We’ve all been through it: you’re playing a (possibly much) higher rated player and things seem to be going ho hum smoothly, and suddenly your opponent uncorks a move you hadn’t even considered, or considered and thought was impossible. What he just played has to work, right? No way he flat out just played a horrible move or is bluffing, right? You hunker down and calculate all the lines, and don’t see what he is seeing, but out of fear play a different move. A couple moves later, you realize you have played into his hands completely.
The intimidation factor is natural: members of society are taught to respect those higher up, so it makes sense to trust that a stronger opponent knows what he is doing. When you’re on the delivering side, it can kind of feel like hope chess, but if you play these “bolt from the blue” moves with confidence it can psychologically unnerve the other side. When you’re on the receiving end, it is critical to trust yourself! If you have the ability to calculate everything and have things figured out, play the move you think is best. In positions of crazy complexity or positions where you simply have a worse understanding, you might still get ultimately outplayed, but it is always better to have yourself rather than the other side dictate how you play.
This is easier said than done, and I’ll be the first to say that I have had my fair share of not trusting myself when playing against those higher rated than me. Now that I’ve gathered a little more experience (you might notice I like to pick out the psychological elements of the game), I have learned to utilize this to my advantage as well as stabilize my play more against higher rated players.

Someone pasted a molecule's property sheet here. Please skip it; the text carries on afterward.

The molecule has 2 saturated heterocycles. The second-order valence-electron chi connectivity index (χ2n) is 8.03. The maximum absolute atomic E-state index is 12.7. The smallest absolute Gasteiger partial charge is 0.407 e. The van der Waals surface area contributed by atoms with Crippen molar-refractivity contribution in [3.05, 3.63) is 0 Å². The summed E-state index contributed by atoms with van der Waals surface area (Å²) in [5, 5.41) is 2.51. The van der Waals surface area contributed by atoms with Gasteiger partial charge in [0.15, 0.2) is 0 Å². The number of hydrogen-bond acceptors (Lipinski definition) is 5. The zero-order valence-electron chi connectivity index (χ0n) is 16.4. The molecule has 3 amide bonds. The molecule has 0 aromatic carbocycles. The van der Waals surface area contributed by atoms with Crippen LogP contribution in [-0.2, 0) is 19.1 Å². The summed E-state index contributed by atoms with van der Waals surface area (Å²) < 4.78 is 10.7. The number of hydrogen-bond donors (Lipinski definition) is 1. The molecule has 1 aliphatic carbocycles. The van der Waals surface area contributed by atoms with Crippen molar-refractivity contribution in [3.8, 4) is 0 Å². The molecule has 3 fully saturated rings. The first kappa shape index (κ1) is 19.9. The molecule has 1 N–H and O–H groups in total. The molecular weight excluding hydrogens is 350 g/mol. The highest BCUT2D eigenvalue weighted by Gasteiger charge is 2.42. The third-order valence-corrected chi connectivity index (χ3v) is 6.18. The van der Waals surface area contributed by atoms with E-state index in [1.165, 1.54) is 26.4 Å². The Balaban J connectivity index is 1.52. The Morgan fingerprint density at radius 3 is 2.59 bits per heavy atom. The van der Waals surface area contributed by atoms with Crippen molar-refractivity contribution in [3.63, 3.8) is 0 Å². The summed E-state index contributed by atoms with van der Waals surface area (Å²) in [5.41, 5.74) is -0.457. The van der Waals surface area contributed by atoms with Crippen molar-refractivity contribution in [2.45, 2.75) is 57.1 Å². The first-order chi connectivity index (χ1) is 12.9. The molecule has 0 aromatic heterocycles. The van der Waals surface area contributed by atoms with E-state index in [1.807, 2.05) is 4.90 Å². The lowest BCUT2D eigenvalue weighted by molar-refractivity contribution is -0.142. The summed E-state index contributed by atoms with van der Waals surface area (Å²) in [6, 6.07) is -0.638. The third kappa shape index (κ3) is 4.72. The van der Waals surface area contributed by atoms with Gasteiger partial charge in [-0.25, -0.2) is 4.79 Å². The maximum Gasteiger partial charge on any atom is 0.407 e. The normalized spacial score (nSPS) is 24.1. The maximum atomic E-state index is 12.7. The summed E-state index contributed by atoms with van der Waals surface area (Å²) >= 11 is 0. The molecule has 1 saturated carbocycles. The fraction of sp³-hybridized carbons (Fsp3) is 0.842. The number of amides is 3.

The following example involves a familiar name to you readers:
Li, B -Xu, G, CMU Open 2016, Position after 21.a4
Black has the preferable position here, with the two bishops, better piece activity, and more prospects of improving his position. Beilin had just played a4 here to try to free himself a little bit, and got up to use the restroom. I exhibited a mental lapse, and for some reason I thought the move Rxa4 won two pieces for the rook when it actually didn’t. Thus I played 21…Rxa4 pretty quickly and confidently. A spectator commented after the game that I “played like Beilin made an instantly losing move”. Once I hit the clock though, I realized my assumption was wrong. Now Rxa4 is not a bad move, but it’s certainly not the best or easiest way for me to improve my position. Objectively, it was still a decent move. I kept my confident demeanor though, and play continued: 22. Nxa4 Qa7+ 23. Kh2 This natural move actually proves to be quite damaging. My guess is that Beilin assumed he couldn’t trade queens cause the exchange sac should work. Thus Rf2! wasn’t found, after which White can trade queens and be fine. Without Rf2, White is a step late to stop the a pawn. After 23…Qxa4 24. Qb1, I had superior piece activity and a lot of pawn targets. A rook blunder made my work easy, but still, I was able to win despite my earlier hallucination. My bluff worked!
There are a couple takeaways here. One, the body language and demeanor with which you play a move can be quite important. Psyche your opponent out! On the flip side, in critical positions I put my hands over my forehead so I only see the board and not the expressions and gestures of my opponent. Two, your opponent isn’t always right! Basically, intimidate others and don’t be intimidated. Of course, don’t play unsound moves and sacrifices all the time, just like not all of your opponent’s seemingly unsound ideas should work either. Trust your play and yourself. You’ll gain confidence and improve! (That you can trust me on)